But Easter is not any old resurrection; it is not the resurrection of ‘someone’ in general. In affirming ‘Jesus is risen,’ the emphasis falls most of all on the ‘Jesus’: not ‘Jesus is risen’ but ‘Jesus is risen’. This is because the real surprise is who is raised: as a despised, rejected and crucified man, Jesus is the last person we should expect God to raise.

To get the emphasis wrong is to mishear the gospel’s declaration. At the first hearing – and for many us, at second, fifth and twentieth hearings – the Easter story sounds like Jesus dies as a man but rises as a god. But taking Easter and Good Friday together reveals the gospel’s sleight of hand: the God dies, and the man rises. Easter Day reveals that it was God hanging on that cross, while Good Friday reminds us that it is a despised and rejected human being who is raised from the dead.

There are a lot of footnotes which scream to be inserted at this point, but there’s more devil than God in the details.

The central ‘takeaway’ is that Easter is not concerned with the question of life after death, and so not with the ‘idea’ of our continuation after our hearts stop beating. Easter is concerned with the switch: a god is crucified, and a broken person is raised. This movement is a radical shaking up of expectations, revealing that most thinking about the Cross and Resurrection is like watching the wrong hand and being deceived.

The magic hand in which we are held
God does not seek to deceive us here, of course. It is a self-deception because we hear the story according to our own sense of what matters and is possible, and not God’s.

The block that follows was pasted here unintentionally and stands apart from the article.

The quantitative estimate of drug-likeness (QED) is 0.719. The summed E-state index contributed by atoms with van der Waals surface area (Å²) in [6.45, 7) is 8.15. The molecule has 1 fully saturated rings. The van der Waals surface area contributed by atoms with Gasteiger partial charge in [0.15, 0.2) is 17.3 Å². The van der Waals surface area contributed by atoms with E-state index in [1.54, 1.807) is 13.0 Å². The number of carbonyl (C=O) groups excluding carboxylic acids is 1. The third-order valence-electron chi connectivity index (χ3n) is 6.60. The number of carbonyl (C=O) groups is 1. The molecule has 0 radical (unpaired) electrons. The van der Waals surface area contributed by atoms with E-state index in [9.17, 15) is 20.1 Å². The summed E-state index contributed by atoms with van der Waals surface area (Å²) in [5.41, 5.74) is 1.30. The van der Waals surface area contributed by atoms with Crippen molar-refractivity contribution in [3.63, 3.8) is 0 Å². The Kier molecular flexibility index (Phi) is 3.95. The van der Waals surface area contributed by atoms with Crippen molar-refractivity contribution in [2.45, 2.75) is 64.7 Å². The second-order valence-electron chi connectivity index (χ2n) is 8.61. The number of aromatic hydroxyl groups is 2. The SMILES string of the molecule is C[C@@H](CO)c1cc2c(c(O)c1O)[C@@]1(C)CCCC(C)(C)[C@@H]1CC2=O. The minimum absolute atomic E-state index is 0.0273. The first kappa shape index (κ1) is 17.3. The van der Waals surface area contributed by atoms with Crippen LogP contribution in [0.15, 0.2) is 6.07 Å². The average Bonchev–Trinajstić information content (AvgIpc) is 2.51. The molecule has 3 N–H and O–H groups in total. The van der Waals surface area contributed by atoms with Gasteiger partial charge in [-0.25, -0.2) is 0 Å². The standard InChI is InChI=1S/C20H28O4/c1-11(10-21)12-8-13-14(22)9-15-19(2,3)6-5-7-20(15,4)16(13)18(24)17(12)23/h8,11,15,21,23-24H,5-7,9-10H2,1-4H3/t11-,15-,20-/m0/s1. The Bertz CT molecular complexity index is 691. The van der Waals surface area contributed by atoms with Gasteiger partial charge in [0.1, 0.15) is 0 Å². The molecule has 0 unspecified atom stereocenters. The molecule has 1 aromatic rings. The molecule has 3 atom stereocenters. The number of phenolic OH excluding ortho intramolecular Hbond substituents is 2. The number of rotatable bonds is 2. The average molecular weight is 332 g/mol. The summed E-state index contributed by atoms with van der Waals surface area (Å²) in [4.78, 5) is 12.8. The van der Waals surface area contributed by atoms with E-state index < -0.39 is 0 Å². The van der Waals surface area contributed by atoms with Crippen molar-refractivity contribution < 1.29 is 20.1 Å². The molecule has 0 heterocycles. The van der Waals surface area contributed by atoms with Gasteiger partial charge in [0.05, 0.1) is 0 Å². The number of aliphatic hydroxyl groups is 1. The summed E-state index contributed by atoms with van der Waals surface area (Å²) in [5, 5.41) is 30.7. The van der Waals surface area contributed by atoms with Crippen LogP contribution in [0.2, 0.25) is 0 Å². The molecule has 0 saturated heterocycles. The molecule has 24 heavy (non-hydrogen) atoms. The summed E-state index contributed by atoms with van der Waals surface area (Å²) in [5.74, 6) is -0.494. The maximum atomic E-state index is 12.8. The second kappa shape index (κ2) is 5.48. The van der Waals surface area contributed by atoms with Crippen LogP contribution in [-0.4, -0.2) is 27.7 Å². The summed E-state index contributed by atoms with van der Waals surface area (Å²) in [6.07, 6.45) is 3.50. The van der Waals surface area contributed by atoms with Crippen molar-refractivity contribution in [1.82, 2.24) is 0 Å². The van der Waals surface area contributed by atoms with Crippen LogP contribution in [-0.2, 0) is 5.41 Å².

On Friday we reflected on why, of all the endings of all the lives lived in all of history, we might concern ourselves primarily with the end of Jesus’ life. We might ask the same question now of the resurrection: of all the risings which might perhaps happen, why does this one matter? These are, in fact, the same question: what has the life and death and life of Jesus got to do with any of us?

The answer is given in our short text this morning from Colossians (3.1-4). There Paul speaks of us as having our being not in ourselves, but of our being in Christ: your life is hidden with Christ in God. When Christ is revealed, so too are you.

This is true magic: our lives filled out, made whole, justified in the life of another.

Up to this point it is as if, in living our lives, we have performed a magic trick on ourselves, misleading even ourselves to look at the wrong hand. And we open that hand and see all the things we have done and all the things which have been done to us, and we think that what we hold there is all we are.

Dying as gods to live as creatures
But there is another hand which holds the secret of the trick we are. Scarred but strong, this hand holds us as we hold all we have been and desire to be. We are hidden in this strong hand, completed and made whole there, enclosed within Christ.

For this to become our reality, the gods we desire to be have to die so that we might emerge again from our tombs as human beings, re-imaged – re-imag-ined – in the humanity of Jesus. God dies on Good Friday so that a true humanity might rise at Easter. This humanity is created not to be divine but to be creaturely, not for fear but for love, not for selfishness but for service, not for self-justification but for grace and gift.

By sleight of hand God catches us, like a falling coin, to reveal in the end that we were looking in the wrong place.

‘He is not here!’ laughs the smiling magician, ‘and you should not be either. You are looking in the wrong place. He is risen and gone head. Run, and catch up to him. And all that is his will be yours’